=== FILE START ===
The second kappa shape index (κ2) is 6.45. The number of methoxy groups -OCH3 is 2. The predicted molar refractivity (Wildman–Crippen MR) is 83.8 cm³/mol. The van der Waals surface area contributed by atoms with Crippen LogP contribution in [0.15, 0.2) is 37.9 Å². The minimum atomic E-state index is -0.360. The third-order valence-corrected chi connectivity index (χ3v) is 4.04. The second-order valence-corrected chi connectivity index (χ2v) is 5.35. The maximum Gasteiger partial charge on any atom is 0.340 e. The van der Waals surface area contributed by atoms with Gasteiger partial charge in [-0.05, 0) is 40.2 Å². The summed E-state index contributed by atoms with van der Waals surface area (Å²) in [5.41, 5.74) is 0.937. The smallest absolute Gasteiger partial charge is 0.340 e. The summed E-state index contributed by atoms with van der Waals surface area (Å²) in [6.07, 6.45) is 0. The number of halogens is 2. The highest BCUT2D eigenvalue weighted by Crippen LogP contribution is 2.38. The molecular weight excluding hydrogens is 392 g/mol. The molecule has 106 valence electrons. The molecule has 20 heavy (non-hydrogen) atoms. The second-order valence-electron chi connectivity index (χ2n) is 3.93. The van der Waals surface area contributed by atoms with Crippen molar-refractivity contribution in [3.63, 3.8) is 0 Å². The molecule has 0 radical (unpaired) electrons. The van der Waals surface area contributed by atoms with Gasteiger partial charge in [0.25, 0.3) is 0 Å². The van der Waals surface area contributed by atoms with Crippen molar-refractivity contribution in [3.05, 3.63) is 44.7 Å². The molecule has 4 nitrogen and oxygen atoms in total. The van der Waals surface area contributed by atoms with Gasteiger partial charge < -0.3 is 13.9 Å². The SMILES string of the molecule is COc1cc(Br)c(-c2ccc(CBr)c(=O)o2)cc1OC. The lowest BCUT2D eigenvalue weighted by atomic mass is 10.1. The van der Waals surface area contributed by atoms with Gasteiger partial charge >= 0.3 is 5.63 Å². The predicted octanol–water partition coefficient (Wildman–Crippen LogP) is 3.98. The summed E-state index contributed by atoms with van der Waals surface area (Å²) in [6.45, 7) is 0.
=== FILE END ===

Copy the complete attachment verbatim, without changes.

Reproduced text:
The second kappa shape index (κ2) is 6.45. The number of methoxy groups -OCH3 is 2. The predicted molar refractivity (Wildman–Crippen MR) is 83.8 cm³/mol. The van der Waals surface area contributed by atoms with Crippen LogP contribution in [0.15, 0.2) is 37.9 Å². The minimum atomic E-state index is -0.360. The third-order valence-corrected chi connectivity index (χ3v) is 4.04. The second-order valence-corrected chi connectivity index (χ2v) is 5.35. The maximum Gasteiger partial charge on any atom is 0.340 e. The van der Waals surface area contributed by atoms with Gasteiger partial charge in [-0.05, 0) is 40.2 Å². The summed E-state index contributed by atoms with van der Waals surface area (Å²) in [5.41, 5.74) is 0.937. The smallest absolute Gasteiger partial charge is 0.340 e. The summed E-state index contributed by atoms with van der Waals surface area (Å²) in [6.07, 6.45) is 0. The number of halogens is 2. The highest BCUT2D eigenvalue weighted by Crippen LogP contribution is 2.38. The molecular weight excluding hydrogens is 392 g/mol. The molecule has 106 valence electrons. The molecule has 20 heavy (non-hydrogen) atoms. The second-order valence-electron chi connectivity index (χ2n) is 3.93. The van der Waals surface area contributed by atoms with Crippen molar-refractivity contribution in [3.63, 3.8) is 0 Å². The molecule has 0 radical (unpaired) electrons. The van der Waals surface area contributed by atoms with Gasteiger partial charge in [0.25, 0.3) is 0 Å². The van der Waals surface area contributed by atoms with Crippen molar-refractivity contribution in [3.05, 3.63) is 44.7 Å². The molecule has 4 nitrogen and oxygen atoms in total. The van der Waals surface area contributed by atoms with Gasteiger partial charge < -0.3 is 13.9 Å². The SMILES string of the molecule is COc1cc(Br)c(-c2ccc(CBr)c(=O)o2)cc1OC. The lowest BCUT2D eigenvalue weighted by atomic mass is 10.1. The van der Waals surface area contributed by atoms with Gasteiger partial charge >= 0.3 is 5.63 Å². The predicted octanol–water partition coefficient (Wildman–Crippen LogP) is 3.98. The summed E-state index contributed by atoms with van der Waals surface area (Å²) in [6.45, 7) is 0.